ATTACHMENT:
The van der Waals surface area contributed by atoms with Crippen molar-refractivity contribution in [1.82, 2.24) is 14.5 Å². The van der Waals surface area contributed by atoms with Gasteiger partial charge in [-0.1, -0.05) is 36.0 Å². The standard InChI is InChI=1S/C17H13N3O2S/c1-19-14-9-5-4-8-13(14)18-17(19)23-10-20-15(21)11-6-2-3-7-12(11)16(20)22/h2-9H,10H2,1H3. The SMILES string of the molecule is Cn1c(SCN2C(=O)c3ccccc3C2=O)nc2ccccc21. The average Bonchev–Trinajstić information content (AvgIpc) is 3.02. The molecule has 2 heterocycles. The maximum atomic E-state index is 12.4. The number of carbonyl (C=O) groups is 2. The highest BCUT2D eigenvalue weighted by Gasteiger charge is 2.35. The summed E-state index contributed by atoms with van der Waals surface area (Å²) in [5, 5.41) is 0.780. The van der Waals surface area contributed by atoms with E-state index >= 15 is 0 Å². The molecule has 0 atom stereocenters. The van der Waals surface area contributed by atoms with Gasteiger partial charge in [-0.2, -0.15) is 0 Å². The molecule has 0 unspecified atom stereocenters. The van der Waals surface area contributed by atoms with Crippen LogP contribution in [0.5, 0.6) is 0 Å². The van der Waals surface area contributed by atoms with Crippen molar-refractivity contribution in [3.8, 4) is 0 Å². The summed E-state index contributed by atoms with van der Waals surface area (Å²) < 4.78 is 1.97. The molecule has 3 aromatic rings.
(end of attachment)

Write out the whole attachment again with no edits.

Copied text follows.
The van der Waals surface area contributed by atoms with Crippen molar-refractivity contribution in [1.82, 2.24) is 14.5 Å². The van der Waals surface area contributed by atoms with Gasteiger partial charge in [-0.1, -0.05) is 36.0 Å². The standard InChI is InChI=1S/C17H13N3O2S/c1-19-14-9-5-4-8-13(14)18-17(19)23-10-20-15(21)11-6-2-3-7-12(11)16(20)22/h2-9H,10H2,1H3. The SMILES string of the molecule is Cn1c(SCN2C(=O)c3ccccc3C2=O)nc2ccccc21. The average Bonchev–Trinajstić information content (AvgIpc) is 3.02. The molecule has 2 heterocycles. The maximum atomic E-state index is 12.4. The number of carbonyl (C=O) groups is 2. The highest BCUT2D eigenvalue weighted by Gasteiger charge is 2.35. The summed E-state index contributed by atoms with van der Waals surface area (Å²) in [5, 5.41) is 0.780. The van der Waals surface area contributed by atoms with E-state index >= 15 is 0 Å². The molecule has 0 atom stereocenters. The van der Waals surface area contributed by atoms with Gasteiger partial charge in [-0.2, -0.15) is 0 Å². The molecule has 0 unspecified atom stereocenters. The van der Waals surface area contributed by atoms with Crippen LogP contribution in [0.5, 0.6) is 0 Å². The van der Waals surface area contributed by atoms with Crippen molar-refractivity contribution in [3.8, 4) is 0 Å². The summed E-state index contributed by atoms with van der Waals surface area (Å²) < 4.78 is 1.97. The molecule has 3 aromatic rings.